MH-02 | Mind Matters in Academia — for Faculty | Part 2 of 4

Mind Matters in Academia

This discussion addressed issues around mental health, particular those that are relevant to early and mid-career faculty. Featuring Sandhya Visweswariah, Maitrayee DasGupta, Imroze Khan and Hansika Kapoor, this discussion was moderated by Karishma Kaushik and Mayuri Rege. In part 2 of this conversation, the panellists and moderators talk about new group challenges’.

Transcript with Timestamps

Lakshmi Ganesan 0:01

You’re listening to IndiaBiospeaks, your one stop resource for science news and careers.

Dear Listeners, In this special episode addressing mental health in academia, IndiaBiospeaks revisits excerpts from a discussion that happened on Oct 9, 2020. 

This discussion addressed issues around mental health, particularly those that are relevant to early and mid-career faculty.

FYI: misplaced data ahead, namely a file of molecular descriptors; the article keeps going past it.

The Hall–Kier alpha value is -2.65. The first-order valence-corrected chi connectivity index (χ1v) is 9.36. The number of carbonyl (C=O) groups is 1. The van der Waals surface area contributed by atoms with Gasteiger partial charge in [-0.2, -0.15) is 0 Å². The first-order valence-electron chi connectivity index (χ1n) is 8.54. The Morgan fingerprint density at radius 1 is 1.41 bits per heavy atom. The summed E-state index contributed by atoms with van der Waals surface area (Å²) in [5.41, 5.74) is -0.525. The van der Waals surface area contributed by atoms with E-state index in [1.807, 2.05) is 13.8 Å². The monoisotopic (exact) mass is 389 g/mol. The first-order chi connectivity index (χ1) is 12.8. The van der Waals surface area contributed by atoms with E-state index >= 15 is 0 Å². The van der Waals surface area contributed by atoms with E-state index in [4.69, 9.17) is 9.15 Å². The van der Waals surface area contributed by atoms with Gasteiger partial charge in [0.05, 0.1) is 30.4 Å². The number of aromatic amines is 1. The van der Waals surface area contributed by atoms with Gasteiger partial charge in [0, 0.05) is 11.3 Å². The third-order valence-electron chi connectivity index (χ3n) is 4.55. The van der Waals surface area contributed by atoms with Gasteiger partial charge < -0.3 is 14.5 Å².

Featuring Sandhya Visweswariah, Maitrayee DasGupta, Hansika Kapoor and Imroze Khan as panelists, this discussion was moderated by Karishma Kaushik and Mayuri Rege. Enjoy listening! 

Mayuri Rege 0:52

With respect to the lab, there is a whole set of challenges that come up when you are trying to set the culture and the tone of your lab. There are a lot of people who struggle with how do I get my students to work? How do I motivate them and not overwhelm them to the point that they are pushed beyond their capabilities? How do I maintain a professional relationship? For example, is it okay for a student or a PI to message somebody at 12-‘o’-clock in the night and expect an answer? How do you discuss that?